The TESTS array contains every possible combination of TestData. As you can see, we include comments containing the index in the array:

new TestData(UtilComponent.ADD_MODE, // 0

This index allows us to track down which test cases are not working when we encounter failures. Example 4-18 shows the remainder of our test case, illustrating how the tests are executed.

Example 4-18. Remainder of TestUtilComponent

    public TestUtilComponent(String testMethodName, int testNumber) {
        this.testNumber = testNumber;

    public void testFieldBackgroundColor(  ) {
        TestData td = TESTS[this.testNumber];

        Color actualColor = UtilComponent.getFieldBackground(td.screenMode,
                td.fieldType, td.valid, td.requiredConditionMet);

        assertEquals("Test number " + this.testNumber + ": ",

    public static Test suite(  ) {
        TestSuite suite = new TestSuite(  );
        for (int i=0; i<TESTS.length; i++) {
            suite.addTest(new TestUtilComponent("testFieldBackgroundColor", i));
        return suite;

Our constructor does not follow the usual JUnit pattern. In addition to the test method name, we accept the test number. This is assigned to the testNumber field, and indicates which data to test.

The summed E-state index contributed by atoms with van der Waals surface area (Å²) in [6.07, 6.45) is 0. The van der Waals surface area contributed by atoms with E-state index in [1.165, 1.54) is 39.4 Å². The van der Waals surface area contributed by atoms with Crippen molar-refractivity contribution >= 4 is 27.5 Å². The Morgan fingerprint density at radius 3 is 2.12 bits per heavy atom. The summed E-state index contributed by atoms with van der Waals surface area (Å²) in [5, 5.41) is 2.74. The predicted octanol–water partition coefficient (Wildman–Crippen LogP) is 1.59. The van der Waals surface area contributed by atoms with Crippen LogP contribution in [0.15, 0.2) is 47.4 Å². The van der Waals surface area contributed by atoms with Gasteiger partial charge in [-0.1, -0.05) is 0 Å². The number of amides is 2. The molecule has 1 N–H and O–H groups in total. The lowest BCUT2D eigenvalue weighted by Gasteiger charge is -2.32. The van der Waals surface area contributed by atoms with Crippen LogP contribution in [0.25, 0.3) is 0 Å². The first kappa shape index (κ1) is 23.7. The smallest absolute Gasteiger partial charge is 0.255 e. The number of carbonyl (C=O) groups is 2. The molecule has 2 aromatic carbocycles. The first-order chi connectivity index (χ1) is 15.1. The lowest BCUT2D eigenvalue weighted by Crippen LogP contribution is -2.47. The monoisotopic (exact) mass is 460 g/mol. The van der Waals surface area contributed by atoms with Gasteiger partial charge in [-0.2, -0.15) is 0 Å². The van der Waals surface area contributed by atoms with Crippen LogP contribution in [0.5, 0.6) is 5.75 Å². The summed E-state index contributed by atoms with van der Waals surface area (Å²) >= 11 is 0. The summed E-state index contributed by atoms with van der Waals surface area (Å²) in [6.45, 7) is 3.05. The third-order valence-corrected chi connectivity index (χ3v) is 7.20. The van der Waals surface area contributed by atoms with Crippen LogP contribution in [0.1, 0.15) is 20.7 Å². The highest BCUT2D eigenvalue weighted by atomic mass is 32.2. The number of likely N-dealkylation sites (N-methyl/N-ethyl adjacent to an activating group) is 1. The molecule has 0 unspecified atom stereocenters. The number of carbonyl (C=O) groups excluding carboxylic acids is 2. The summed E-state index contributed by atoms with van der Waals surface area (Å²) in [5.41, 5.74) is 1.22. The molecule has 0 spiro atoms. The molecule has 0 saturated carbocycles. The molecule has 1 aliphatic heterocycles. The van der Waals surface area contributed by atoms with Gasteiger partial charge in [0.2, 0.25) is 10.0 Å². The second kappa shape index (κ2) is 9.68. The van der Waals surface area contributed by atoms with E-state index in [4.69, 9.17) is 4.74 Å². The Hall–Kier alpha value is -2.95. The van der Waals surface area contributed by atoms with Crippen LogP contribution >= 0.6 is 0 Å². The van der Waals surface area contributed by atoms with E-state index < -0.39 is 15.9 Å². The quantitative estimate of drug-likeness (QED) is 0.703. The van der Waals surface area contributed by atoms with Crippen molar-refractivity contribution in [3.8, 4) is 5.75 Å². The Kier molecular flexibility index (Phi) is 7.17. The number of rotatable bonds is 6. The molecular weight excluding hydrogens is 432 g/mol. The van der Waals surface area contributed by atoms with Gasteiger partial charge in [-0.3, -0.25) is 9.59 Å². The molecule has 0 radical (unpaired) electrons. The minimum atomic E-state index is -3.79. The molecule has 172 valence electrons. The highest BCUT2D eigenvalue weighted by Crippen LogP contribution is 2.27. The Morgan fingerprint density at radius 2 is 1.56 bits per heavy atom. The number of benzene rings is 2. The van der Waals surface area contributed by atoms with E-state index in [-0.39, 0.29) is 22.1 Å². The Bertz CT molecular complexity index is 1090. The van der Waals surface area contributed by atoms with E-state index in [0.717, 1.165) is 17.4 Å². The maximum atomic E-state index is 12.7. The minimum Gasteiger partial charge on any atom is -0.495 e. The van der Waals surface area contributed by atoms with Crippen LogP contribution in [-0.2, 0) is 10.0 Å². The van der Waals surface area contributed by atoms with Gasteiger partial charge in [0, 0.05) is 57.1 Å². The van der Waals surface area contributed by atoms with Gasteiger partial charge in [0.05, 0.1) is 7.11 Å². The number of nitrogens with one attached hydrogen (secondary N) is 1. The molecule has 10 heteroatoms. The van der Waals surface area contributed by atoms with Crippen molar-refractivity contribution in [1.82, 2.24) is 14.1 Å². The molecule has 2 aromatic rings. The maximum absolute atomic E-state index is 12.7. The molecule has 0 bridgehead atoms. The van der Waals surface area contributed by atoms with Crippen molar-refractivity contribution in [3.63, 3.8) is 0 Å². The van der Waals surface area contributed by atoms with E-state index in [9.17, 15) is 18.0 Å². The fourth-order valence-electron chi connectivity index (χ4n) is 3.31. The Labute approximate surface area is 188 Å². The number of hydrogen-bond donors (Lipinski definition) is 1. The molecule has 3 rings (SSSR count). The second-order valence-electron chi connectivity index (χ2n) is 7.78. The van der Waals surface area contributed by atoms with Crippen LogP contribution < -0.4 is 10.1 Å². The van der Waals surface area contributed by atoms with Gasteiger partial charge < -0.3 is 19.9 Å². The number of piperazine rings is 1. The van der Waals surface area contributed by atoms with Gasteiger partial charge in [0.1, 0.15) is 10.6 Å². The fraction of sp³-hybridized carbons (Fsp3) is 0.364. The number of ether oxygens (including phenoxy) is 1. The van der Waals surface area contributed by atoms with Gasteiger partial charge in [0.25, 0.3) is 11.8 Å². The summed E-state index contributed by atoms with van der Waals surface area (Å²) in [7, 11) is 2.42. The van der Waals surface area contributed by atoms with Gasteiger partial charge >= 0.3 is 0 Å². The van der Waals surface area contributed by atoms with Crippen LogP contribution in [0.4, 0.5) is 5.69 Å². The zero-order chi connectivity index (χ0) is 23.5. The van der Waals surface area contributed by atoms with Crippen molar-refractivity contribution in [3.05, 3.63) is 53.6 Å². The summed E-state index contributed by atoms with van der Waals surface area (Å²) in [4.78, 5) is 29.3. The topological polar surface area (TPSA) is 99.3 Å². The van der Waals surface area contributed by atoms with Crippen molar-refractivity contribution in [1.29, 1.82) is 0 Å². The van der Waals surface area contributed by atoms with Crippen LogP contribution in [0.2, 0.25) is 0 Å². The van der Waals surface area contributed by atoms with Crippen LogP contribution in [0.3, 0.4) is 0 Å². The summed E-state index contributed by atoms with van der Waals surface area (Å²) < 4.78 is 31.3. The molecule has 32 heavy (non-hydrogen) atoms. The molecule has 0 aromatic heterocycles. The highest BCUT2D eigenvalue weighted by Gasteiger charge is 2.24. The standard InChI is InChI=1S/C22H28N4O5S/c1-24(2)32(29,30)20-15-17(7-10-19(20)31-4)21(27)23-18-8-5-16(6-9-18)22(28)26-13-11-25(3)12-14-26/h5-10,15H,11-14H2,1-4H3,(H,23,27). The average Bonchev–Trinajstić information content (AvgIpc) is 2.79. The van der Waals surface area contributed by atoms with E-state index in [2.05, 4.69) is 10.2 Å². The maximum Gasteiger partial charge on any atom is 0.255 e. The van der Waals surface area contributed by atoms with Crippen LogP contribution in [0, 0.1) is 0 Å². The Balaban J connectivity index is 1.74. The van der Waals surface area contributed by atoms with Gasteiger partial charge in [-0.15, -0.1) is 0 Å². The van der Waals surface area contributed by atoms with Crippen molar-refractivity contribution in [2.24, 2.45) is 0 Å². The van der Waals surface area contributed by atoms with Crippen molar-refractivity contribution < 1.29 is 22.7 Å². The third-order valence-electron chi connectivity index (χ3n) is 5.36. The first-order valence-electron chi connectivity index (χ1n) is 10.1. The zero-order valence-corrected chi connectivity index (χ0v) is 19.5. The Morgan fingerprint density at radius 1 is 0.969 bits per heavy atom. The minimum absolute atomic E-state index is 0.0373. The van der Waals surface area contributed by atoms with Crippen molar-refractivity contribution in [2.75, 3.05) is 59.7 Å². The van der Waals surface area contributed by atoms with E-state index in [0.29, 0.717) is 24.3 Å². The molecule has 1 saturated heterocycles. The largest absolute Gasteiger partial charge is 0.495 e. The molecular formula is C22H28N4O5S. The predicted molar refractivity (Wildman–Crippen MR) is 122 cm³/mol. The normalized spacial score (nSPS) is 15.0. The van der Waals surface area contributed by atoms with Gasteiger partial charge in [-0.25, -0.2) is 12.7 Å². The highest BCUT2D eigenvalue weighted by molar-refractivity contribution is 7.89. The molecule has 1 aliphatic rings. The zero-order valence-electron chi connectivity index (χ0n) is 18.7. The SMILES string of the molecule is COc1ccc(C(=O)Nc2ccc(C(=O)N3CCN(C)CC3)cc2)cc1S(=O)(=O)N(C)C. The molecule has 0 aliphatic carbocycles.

The testFieldBackgroundColor( ) method is our actual unit test. It uses the correct TestData object to run UtilComponent.getFieldBackground( ), using assertEquals( ) to check the color. We also use UtilComponent to convert the color to a text string before doing the comparison. Although this is not required, it results in much more readable error messages when the test fails.

The final portion of our test is the suite( ) method. JUnit uses reflection to search for this method. If found, JUnit runs the tests returned from suite( ) rather than using reflection to locate testXXX( ) methods. In our case, we loop through our array of test data, creating a new instance of TestUtilComponent for each entry. Each test instance has a different test number, and is added to the TestSuite. This is how we create 48 different tests from our array of test data.

Although we have a hardcoded array of test data, there are other instances where you want to make your tests more customizable. In those cases, you should use the same technique outlined in this recipe. Instead of hardcoding the test data, however, you can put your test data into an XML file. Your suite( ) method would parse the XML file and then create a TestSuite containing the test data defined in your XML.

See Also

Recipe 4.6 explains how JUnit normally instantiates and runs test cases.